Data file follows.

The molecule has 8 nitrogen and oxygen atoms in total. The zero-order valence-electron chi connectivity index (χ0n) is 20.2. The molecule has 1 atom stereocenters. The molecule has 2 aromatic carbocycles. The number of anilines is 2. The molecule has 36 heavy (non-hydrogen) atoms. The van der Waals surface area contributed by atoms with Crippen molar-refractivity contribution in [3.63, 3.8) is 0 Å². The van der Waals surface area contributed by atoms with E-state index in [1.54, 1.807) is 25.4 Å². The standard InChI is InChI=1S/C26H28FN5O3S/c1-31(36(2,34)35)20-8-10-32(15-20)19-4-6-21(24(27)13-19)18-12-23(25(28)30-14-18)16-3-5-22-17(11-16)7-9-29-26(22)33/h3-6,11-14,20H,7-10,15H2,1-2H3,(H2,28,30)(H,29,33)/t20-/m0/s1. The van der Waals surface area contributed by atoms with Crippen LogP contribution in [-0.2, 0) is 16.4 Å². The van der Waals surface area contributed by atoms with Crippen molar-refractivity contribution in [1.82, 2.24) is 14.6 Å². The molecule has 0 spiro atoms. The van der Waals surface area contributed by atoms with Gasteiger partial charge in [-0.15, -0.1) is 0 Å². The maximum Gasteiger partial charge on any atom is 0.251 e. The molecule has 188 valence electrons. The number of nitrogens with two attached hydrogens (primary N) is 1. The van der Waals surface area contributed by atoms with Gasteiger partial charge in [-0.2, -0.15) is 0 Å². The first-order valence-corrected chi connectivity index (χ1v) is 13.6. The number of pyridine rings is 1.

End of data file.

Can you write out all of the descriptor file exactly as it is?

The molecule has 8 nitrogen and oxygen atoms in total. The zero-order valence-electron chi connectivity index (χ0n) is 20.2. The molecule has 1 atom stereocenters. The molecule has 2 aromatic carbocycles. The number of anilines is 2. The molecule has 36 heavy (non-hydrogen) atoms. The van der Waals surface area contributed by atoms with Crippen molar-refractivity contribution in [3.63, 3.8) is 0 Å². The van der Waals surface area contributed by atoms with E-state index in [1.54, 1.807) is 25.4 Å². The standard InChI is InChI=1S/C26H28FN5O3S/c1-31(36(2,34)35)20-8-10-32(15-20)19-4-6-21(24(27)13-19)18-12-23(25(28)30-14-18)16-3-5-22-17(11-16)7-9-29-26(22)33/h3-6,11-14,20H,7-10,15H2,1-2H3,(H2,28,30)(H,29,33)/t20-/m0/s1. The van der Waals surface area contributed by atoms with Crippen LogP contribution in [-0.2, 0) is 16.4 Å². The van der Waals surface area contributed by atoms with Crippen molar-refractivity contribution in [1.82, 2.24) is 14.6 Å². The molecule has 0 spiro atoms. The van der Waals surface area contributed by atoms with Gasteiger partial charge in [-0.15, -0.1) is 0 Å². The maximum Gasteiger partial charge on any atom is 0.251 e. The molecule has 188 valence electrons. The number of nitrogens with two attached hydrogens (primary N) is 1. The van der Waals surface area contributed by atoms with Gasteiger partial charge in [-0.2, -0.15) is 0 Å². The first-order valence-corrected chi connectivity index (χ1v) is 13.6. The number of pyridine rings is 1.